Cather Studies, Volume 7: Willa Cather as Cultural Icon (v. by Cather Studies, Guy J Reynolds

By Cather Studies, Guy J Reynolds

Volume 7 of the Cather experiences sequence explores Willa Cather’s iconic prestige and its difficulties inside renowned and literary tradition. not just are Cather’s personal lifestyles and paintings topic to enshrinement, yet as a author, she herself usually back to the motifs of canonization and to the complicated courting among the onlooker and the idealized item. via textual examine of her released novels and her behind-the-scenes crusade and exposure writing in provider of her novels, the reader involves comprehend the level to which, regardless of her mythical claims and dedication to privateness, Willa Cather helped to orchestrate her personal iconic status.

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Extra info for Cather Studies, Volume 7: Willa Cather as Cultural Icon (v. 7)

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I have not found a single instance of her speaking of the event at the time. Twenty years later, in letters to Bishop Beecher, yes. It is this absence of any expression of religious renewal in any letters to any of her closest friends that leads me to regard her joining the church in 1922 as an event more connected to social status than to inward conviction. ” 11. Rosowski reports that Cather was deeply involved in work on A Lost Lady in the summer of 1922 when she lectured at Bread Loaf. Having made two distinct starts on the novel, one in third-person point of view refracted through Niel Herbert as observer and one in first person, she was carefully considering the technical choice of narrative technique (Historical Essay 191).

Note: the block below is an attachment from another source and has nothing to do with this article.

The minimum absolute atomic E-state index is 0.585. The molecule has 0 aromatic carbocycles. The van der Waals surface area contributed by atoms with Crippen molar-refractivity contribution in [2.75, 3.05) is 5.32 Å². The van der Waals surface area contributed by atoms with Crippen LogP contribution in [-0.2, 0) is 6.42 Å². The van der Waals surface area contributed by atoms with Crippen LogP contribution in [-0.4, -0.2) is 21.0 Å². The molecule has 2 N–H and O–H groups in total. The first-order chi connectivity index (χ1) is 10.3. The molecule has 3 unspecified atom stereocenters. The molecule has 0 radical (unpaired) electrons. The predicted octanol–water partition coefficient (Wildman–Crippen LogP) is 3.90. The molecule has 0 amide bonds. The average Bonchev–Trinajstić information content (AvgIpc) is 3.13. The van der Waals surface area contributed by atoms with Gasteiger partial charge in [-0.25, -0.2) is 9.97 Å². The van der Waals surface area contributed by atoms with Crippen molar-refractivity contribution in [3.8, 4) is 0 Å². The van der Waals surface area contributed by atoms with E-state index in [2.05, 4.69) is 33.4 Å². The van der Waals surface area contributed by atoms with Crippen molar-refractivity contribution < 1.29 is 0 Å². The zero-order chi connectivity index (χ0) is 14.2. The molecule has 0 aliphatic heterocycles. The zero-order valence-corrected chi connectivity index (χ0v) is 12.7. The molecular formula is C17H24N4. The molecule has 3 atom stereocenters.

She made a tentative commitment to speak to Tarbell’s club on the first Sunday in February—that is, 4 February 1923. There is no record of her having given such a talk, however, and her correspondence indicates that she was absent from New York from 2 through 9 February 1923. With respect to clubs as well, then, Cather seems to have both invited and fended off attention. The fourth of the six letters relating to arrangements for com- 35 Willa Cather and Her Public ing to Bread Loaf is dated 18 February, three days after the letter to Davison (Calendar no.

New York Times Book Review 10 Oct. 1920: 23. ” Publishers Weekly 21 Dec. 1918: 1963–65. Ballou, Ellen B. The Building of the House: Houghton Mifflin’s Formative Years. Boston: Houghton, 1970. Butcher, Fanny. Many Lives—One Love. New York: Harper, 1972. Cather, Willa. Letters to Ferris Greenslet and Roger L. Scaife. Houghton Library, Harvard U. ———. ” New Republic 12 Apr. : 5–6. Reprinted in Not Under Forty. New York: Knopf, 1936. 43–51. ———. ” The Borzoi 1920. Ed. Alfred Knopf. New York: Knopf, 1920.

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